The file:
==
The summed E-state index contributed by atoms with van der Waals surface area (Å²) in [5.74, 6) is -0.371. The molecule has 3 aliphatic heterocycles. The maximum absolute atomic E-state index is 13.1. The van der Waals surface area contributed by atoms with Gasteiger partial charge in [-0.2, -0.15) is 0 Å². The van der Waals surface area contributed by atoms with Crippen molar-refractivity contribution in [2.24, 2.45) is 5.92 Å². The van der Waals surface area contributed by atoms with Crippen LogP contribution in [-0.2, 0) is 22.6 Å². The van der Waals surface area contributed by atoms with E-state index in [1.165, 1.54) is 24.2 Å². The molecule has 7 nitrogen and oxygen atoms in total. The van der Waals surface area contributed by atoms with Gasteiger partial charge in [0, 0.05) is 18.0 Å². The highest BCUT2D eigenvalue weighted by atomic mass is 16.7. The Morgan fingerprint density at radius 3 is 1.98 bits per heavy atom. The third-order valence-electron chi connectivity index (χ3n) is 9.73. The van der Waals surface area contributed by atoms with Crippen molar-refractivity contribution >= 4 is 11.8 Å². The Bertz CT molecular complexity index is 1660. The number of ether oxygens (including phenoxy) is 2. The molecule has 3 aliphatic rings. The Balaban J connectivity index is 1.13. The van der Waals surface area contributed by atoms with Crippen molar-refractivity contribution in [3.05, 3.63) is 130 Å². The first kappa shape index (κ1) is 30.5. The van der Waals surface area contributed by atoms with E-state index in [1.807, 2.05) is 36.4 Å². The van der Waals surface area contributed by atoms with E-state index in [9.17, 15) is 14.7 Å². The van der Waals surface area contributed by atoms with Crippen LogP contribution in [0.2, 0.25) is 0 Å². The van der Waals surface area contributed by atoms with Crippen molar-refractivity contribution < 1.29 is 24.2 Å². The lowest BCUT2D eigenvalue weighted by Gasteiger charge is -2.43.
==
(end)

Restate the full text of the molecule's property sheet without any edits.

The summed E-state index contributed by atoms with van der Waals surface area (Å²) in [5.74, 6) is -0.371. The molecule has 3 aliphatic heterocycles. The maximum absolute atomic E-state index is 13.1. The van der Waals surface area contributed by atoms with Gasteiger partial charge in [-0.2, -0.15) is 0 Å². The van der Waals surface area contributed by atoms with Crippen molar-refractivity contribution in [2.24, 2.45) is 5.92 Å². The van der Waals surface area contributed by atoms with Crippen LogP contribution in [-0.2, 0) is 22.6 Å². The van der Waals surface area contributed by atoms with E-state index in [1.165, 1.54) is 24.2 Å². The molecule has 7 nitrogen and oxygen atoms in total. The van der Waals surface area contributed by atoms with Gasteiger partial charge in [0, 0.05) is 18.0 Å². The highest BCUT2D eigenvalue weighted by atomic mass is 16.7. The Morgan fingerprint density at radius 3 is 1.98 bits per heavy atom. The third-order valence-electron chi connectivity index (χ3n) is 9.73. The van der Waals surface area contributed by atoms with Crippen molar-refractivity contribution >= 4 is 11.8 Å². The Bertz CT molecular complexity index is 1660. The number of ether oxygens (including phenoxy) is 2. The molecule has 3 aliphatic rings. The Balaban J connectivity index is 1.13. The van der Waals surface area contributed by atoms with Crippen molar-refractivity contribution in [3.05, 3.63) is 130 Å². The first kappa shape index (κ1) is 30.5. The van der Waals surface area contributed by atoms with E-state index in [1.807, 2.05) is 36.4 Å². The van der Waals surface area contributed by atoms with E-state index in [9.17, 15) is 14.7 Å². The van der Waals surface area contributed by atoms with Crippen LogP contribution in [0.2, 0.25) is 0 Å². The van der Waals surface area contributed by atoms with Crippen molar-refractivity contribution < 1.29 is 24.2 Å². The lowest BCUT2D eigenvalue weighted by Gasteiger charge is -2.43.